Officials with the Kabul Bank have announced a cash withdrawal limit of $1,000 per customer today as large numbers of depositors swarmed the bank and fear of a full-on bank run rose. The US Treasury Department is said to have assigned a team to “investigate” the matter, but a panic could cripple the banking industry and spark US intervention.
Amid the panic the Afghan government insists that it will back the bank’s deposits entirely, but the run seems to be continuing and it is unclear how able they would be able to cover a major failure without international, presumably American, funding.
With all the political fallout from bank bailouts within the United States, the prospect of the US government going abroad and bailing out a struggling bank or even a struggling banking system in a foreign country, even an occupied one, would be a matter of considerable controversy.
At the moment the Afghan government insists the well connected bank, which is partially owned by President Hamid Karzai’s lesser known brother Mahmoud, is solvent, but a number of bad investments in foreign real estate and iffy loans made to “insiders” within the notoriously corrupt government leave its future very much in doubt.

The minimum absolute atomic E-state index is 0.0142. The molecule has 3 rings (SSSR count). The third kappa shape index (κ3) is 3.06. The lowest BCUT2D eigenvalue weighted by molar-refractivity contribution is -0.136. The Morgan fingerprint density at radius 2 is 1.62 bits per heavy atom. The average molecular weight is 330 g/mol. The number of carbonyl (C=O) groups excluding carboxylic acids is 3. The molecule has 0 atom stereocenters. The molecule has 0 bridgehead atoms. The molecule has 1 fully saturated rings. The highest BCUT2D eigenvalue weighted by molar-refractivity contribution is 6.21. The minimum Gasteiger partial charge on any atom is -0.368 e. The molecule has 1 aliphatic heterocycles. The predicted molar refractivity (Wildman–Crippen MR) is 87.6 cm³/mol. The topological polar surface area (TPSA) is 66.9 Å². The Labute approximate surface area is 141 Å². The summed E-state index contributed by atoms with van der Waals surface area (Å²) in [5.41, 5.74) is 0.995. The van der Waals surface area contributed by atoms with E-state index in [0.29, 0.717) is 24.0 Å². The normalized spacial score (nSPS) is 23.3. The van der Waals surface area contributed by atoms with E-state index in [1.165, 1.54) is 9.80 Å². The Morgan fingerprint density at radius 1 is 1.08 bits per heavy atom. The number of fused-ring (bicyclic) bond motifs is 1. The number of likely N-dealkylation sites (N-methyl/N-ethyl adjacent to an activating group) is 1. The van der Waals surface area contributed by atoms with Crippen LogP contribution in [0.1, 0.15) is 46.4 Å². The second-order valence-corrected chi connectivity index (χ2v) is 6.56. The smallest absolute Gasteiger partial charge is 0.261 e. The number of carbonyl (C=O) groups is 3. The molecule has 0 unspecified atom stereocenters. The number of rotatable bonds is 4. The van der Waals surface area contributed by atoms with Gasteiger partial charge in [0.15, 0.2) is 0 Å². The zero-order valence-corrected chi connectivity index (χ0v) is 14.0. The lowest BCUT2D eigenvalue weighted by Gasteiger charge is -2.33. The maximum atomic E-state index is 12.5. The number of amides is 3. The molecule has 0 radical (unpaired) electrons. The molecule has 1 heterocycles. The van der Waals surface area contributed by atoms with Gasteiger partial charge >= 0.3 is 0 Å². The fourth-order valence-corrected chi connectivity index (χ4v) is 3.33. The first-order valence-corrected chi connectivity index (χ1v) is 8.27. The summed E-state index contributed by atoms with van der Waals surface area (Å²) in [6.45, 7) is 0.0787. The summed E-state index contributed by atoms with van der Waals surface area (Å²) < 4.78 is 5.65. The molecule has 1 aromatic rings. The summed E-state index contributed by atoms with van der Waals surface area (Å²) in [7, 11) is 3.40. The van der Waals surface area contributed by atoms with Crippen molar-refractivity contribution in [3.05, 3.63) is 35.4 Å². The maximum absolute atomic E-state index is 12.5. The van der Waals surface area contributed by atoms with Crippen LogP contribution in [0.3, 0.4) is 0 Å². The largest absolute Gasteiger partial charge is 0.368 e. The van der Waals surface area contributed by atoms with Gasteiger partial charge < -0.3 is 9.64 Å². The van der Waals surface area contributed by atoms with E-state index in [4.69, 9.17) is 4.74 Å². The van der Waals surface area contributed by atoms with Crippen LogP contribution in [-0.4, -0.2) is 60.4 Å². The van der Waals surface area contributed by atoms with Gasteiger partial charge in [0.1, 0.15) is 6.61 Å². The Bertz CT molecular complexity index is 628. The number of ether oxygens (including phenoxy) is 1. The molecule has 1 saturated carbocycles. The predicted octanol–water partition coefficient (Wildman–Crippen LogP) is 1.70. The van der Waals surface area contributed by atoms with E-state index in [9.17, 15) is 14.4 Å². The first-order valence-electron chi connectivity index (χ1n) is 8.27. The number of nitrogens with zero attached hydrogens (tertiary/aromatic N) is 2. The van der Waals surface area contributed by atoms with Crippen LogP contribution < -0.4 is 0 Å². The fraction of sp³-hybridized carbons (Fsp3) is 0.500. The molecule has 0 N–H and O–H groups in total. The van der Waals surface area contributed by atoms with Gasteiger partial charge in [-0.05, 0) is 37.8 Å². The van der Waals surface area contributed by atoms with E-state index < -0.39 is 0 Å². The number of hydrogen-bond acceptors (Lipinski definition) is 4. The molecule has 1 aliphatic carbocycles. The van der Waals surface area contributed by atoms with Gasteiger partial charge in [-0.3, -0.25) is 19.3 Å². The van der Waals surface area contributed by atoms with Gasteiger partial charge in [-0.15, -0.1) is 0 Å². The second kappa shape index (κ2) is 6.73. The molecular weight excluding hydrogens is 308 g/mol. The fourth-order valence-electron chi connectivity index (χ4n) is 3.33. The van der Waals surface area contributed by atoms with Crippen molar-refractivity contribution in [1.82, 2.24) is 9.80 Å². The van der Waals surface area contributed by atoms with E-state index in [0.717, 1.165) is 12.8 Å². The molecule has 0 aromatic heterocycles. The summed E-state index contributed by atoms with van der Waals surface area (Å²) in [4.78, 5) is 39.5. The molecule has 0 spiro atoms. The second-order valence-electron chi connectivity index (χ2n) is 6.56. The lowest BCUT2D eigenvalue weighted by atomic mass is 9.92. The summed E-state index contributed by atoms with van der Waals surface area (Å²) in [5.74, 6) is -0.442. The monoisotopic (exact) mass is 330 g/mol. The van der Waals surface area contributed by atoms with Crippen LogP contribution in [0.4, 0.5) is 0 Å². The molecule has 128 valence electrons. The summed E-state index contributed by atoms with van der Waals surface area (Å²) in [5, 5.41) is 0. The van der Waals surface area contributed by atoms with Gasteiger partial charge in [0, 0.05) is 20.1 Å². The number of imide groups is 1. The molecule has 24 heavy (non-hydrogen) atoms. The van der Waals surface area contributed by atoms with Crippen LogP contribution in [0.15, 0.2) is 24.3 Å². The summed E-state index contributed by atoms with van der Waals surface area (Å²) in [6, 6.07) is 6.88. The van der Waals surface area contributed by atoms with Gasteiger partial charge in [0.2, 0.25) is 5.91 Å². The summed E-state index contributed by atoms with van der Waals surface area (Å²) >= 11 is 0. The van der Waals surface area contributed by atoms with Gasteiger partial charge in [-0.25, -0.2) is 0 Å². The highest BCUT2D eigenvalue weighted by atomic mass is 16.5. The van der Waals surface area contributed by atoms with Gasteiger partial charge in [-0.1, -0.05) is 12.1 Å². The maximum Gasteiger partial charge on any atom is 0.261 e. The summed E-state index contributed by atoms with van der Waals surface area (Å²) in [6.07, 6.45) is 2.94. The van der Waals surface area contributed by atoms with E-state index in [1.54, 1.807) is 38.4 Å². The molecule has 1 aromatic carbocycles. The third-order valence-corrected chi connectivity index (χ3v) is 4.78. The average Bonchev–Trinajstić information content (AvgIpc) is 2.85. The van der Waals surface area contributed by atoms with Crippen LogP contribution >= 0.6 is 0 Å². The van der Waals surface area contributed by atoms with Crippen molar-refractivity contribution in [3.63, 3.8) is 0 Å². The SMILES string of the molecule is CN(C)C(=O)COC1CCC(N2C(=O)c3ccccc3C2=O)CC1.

Though officials tried to downplay the risk even if the banking sector does collapse, insisting that only about 5% of Afghans even have bank accounts, the fact that these five percent are almost exclusively allies and contractors to the occupation forces and people in the employ of the government is no small concern. With many Afghan security forces using these banks to cash their paychecks, the already enormous rate of attrition could soar even further, imperiling NATO’s designs on building up a massive Afghan military to fight its battles.
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